A tentative agreement was reached Thursday to end the 8-day-old filibuster of an bill that would allow virtually unrestricted access to abortions in Maryland, the president of the state Senate said. The agreement would place both an abortion rights and an anti-abortion proposal before voters this fall, said Senate President Mike Miller. If the Senate approves the agreement, it would still have to win approval in the House of Delegates.
NEWS
April 1, 2000 | STEPHEN BRAUN, TIMES STAFF WRITER
Emboldened by a spate of violence committed on school campuses and growing public pressure for gun control, the Maryland General Assembly moved Friday toward enacting the nation's first state law requiring internal locks on all newly purchased handguns. Similar to a statute enacted last August in California, the Maryland bill would be one of the toughest in the nation, enforcing external locks on all new guns sold in the state by this October.
NEWS
March 17, 1990 | SAM FULWOOD III, TIMES STAFF WRITER
As he read without emotion from a legal text on the evils of abortion, Maryland state Sen. Tom Bromwell realized at mid-afternoon Friday that he was losing his audience. Bromwell paused for a moment. He turned to two colleagues, the only ones sitting in the Senate chamber, and implored them to end their private conversation. "This is an interesting case," said Bromwell, a Democrat and majority whip of the Maryland Senate. "You should listen to this.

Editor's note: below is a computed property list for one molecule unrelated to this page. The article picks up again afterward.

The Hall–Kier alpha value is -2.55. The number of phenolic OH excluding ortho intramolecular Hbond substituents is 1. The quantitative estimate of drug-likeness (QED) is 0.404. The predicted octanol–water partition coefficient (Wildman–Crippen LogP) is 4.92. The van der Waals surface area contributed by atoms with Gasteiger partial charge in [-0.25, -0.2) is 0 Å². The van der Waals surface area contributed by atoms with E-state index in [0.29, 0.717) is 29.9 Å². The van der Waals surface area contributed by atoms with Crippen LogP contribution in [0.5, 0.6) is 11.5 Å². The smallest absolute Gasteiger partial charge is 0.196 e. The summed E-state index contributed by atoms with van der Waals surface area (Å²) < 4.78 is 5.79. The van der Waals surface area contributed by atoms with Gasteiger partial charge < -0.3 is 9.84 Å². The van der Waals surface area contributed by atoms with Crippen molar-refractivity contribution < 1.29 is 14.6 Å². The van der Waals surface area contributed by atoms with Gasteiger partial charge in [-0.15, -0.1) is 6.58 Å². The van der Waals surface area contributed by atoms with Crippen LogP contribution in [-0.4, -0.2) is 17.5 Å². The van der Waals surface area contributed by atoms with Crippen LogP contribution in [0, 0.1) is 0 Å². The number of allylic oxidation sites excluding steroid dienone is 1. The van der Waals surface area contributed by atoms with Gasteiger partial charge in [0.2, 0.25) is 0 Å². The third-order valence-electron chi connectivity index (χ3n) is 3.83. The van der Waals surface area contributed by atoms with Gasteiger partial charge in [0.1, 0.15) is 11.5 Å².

ENTERTAINMENT
March 5, 1991 | DAVID J. FOX, TIMES STAFF WRITER
The idea of going to the movies without confronting commercials is so appealing to a Maryland state legislator that he has introduced a bill to outlaw ads on theater screens in that state. Beginning today, the proposed law will be debated in the Economic Matters Committee of the Maryland General Assembly House of Delegates.
NEWS
July 4, 1998 | From Associated Press
After four years of watching Dr. Jack Kevorkian take part in dozens of suicides, the Michigan Legislature has passed a bill aimed at stopping him. It approved a ban Thursday on assisted suicide, and Gov. John Engler said he will sign it. Effective Sept. 1, the legislation would make assisted suicide a crime punishable by up to five years in prison and a $10,000 fine. Kevorkian reacted defiantly to the passage of the bill. "Don't you know you cannot legislate morality?
ENTERTAINMENT
March 5, 1991 | DAVID J. FOX, TIMES STAFF WRITER
The idea of going to the movies without confronting commercials is so appealing to a Maryland state legislator that he has introduced a bill to outlaw ads on theater screens in that state. Beginning today, the proposed law will be debated in the Economic Matters Committee of the Maryland General Assembly House of Delegates.
NEWS
February 19, 1991 | From Associated Press
Gov. William Donald Schaefer on Monday signed a bill that would protect a woman's right to abortion if the U.S. Supreme Court's Roe vs. Wade decision is overturned. The Maryland House sent the measure to the governor earlier Monday on a vote of 84 to 52, ending a round of intense lobbying and a yearlong fight. "I think the House and Senate acted wisely," Schaefer said. "They voted their conscience." Abortion rights advocates hailed the law as a major victory.
NEWS
March 24, 1990 | From Times Staff and Wire Reports